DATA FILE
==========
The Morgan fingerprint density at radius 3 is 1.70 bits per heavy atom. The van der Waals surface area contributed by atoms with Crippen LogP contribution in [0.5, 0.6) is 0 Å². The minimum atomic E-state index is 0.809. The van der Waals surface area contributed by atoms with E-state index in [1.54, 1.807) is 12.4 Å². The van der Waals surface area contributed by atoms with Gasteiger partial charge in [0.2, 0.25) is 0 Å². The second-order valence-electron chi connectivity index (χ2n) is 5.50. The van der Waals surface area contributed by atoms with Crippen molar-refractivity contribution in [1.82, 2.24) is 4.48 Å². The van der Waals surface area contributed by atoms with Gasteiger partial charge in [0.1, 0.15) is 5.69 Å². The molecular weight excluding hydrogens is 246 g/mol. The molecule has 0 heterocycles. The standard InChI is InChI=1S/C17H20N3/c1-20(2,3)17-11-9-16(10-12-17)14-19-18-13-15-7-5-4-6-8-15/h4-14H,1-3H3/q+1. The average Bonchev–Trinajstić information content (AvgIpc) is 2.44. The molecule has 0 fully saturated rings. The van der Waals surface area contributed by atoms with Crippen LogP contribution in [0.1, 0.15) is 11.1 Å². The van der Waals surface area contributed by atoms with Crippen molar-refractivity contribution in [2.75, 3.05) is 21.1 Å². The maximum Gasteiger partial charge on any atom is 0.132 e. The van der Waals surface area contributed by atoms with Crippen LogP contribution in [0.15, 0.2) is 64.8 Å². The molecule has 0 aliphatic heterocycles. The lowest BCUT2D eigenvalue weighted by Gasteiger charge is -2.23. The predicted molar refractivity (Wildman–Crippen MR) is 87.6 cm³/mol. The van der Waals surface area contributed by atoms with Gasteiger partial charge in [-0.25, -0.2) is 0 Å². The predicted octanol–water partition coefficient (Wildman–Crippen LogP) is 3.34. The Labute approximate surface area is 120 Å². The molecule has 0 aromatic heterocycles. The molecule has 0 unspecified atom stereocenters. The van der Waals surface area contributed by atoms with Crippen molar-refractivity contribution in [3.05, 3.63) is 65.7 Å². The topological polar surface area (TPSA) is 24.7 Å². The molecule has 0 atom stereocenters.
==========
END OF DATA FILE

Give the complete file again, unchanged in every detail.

The Morgan fingerprint density at radius 3 is 1.70 bits per heavy atom. The van der Waals surface area contributed by atoms with Crippen LogP contribution in [0.5, 0.6) is 0 Å². The minimum atomic E-state index is 0.809. The van der Waals surface area contributed by atoms with E-state index in [1.54, 1.807) is 12.4 Å². The van der Waals surface area contributed by atoms with Gasteiger partial charge in [0.2, 0.25) is 0 Å². The second-order valence-electron chi connectivity index (χ2n) is 5.50. The van der Waals surface area contributed by atoms with Crippen molar-refractivity contribution in [1.82, 2.24) is 4.48 Å². The van der Waals surface area contributed by atoms with Gasteiger partial charge in [0.1, 0.15) is 5.69 Å². The molecular weight excluding hydrogens is 246 g/mol. The molecule has 0 heterocycles. The standard InChI is InChI=1S/C17H20N3/c1-20(2,3)17-11-9-16(10-12-17)14-19-18-13-15-7-5-4-6-8-15/h4-14H,1-3H3/q+1. The average Bonchev–Trinajstić information content (AvgIpc) is 2.44. The molecule has 0 fully saturated rings. The van der Waals surface area contributed by atoms with Crippen LogP contribution in [0.1, 0.15) is 11.1 Å². The van der Waals surface area contributed by atoms with Crippen molar-refractivity contribution in [2.75, 3.05) is 21.1 Å². The maximum Gasteiger partial charge on any atom is 0.132 e. The van der Waals surface area contributed by atoms with Crippen LogP contribution in [0.15, 0.2) is 64.8 Å². The molecule has 0 aliphatic heterocycles. The lowest BCUT2D eigenvalue weighted by Gasteiger charge is -2.23. The predicted molar refractivity (Wildman–Crippen MR) is 87.6 cm³/mol. The van der Waals surface area contributed by atoms with Gasteiger partial charge in [-0.25, -0.2) is 0 Å². The predicted octanol–water partition coefficient (Wildman–Crippen LogP) is 3.34. The Labute approximate surface area is 120 Å². The molecule has 0 aromatic heterocycles. The molecule has 0 unspecified atom stereocenters. The van der Waals surface area contributed by atoms with Crippen molar-refractivity contribution in [3.05, 3.63) is 65.7 Å². The topological polar surface area (TPSA) is 24.7 Å². The molecule has 0 atom stereocenters.